Ætérne rerum Conditor,
Noctem diémque qui regis,
Et témporum das témpora
Ut álleves fastídium.

Saint Ambroise de Milan - gravure d'un missel du XVIIIème siècleIt might cause surprise that St. Ambrosewho seems never to have gone to the Eastmade such innovations in the liturgy of his church by taking up customs from Antioch or the East in general. One should also observe that, on the whole, there exist numerous points of contact between the Ambrosian liturgy and the Oriental liturgies, Antiochene and Byzantine. One might also not improbably detect the influence of St. Ambrose’s predecessor, Auxentius of Milan, an Arian heretic imposed by the imperial power, a Cappadocian ordained a priest by his compatriot Gregory of Cappadocia, the Arian archbishop of Alexandria. But this point will always remain a mystery.

In two celebrated treatises, De Mysteriis and De Sacramentis, St. Ambrose explains the sacraments of Christian initiation to catechumens: Baptism, Chrismation, and the Eucharist, and gives incidental details on the manner in which the sacraments were administered in Milan. The current Ambrosian rite conserves numerous traits described in these works. Most particularly, a passage from the 4th book of De Sacramentis gives us the most ancient known text of the Canon of the Mass. This Canon—whose kinship with the Egyptian liturgy is doubtlessly linked to the fact that the evangelist St. Mark preached in Aquileia and then in Alexandria—was adopted by the churches of Italy very early on, and eventually became the famous “Roman Canon,” of which Milan has always used a proper version that is nevertheless very close to that used in Rome. One can also glean from other works by St. Ambrose, especially in his correspondence, numerous details relating to the liturgy or to ecclesiastical discipline in general, such as ordinations, the consecration of virgins (a ceremony on a vast scale), prayers for the dead, and the dedication of churches.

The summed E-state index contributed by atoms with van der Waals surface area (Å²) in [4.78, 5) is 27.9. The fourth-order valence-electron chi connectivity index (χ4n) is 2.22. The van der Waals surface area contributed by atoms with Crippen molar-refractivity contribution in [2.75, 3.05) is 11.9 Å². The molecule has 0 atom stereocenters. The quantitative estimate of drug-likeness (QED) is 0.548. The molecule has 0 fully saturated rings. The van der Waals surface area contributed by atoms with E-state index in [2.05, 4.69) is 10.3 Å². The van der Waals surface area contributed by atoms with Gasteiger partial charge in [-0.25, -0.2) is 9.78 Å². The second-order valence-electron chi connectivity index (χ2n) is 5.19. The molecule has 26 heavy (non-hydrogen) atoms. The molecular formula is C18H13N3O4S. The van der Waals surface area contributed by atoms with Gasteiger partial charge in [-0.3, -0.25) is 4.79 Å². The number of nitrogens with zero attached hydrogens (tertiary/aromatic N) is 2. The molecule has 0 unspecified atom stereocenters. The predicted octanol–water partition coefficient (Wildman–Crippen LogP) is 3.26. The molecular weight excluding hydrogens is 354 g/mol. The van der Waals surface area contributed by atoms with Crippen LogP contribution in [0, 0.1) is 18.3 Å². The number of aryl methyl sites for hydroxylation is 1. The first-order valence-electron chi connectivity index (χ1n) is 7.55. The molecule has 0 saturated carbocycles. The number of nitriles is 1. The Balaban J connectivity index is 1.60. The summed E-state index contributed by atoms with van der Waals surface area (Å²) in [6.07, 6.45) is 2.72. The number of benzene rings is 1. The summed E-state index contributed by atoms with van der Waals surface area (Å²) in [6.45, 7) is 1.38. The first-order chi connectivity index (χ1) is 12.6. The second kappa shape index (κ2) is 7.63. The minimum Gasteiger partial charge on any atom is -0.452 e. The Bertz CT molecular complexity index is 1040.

St. Ambrose’s successors continued his work, particularly St. Simplician, his immediate successor, and St. Lazarus (438-451), who established the three Rogation Days after the Ascension (and hence before their adoption in Gaul by St. Mamertus in 474).

Nonetheless, besides these scattered facts drawn mostly from St. Ambrose’s biography, no major document about the Ambrosian rite exists before the 9th century. Let us now see why.

The Struggle for the Preservation of the Ambrosian Rite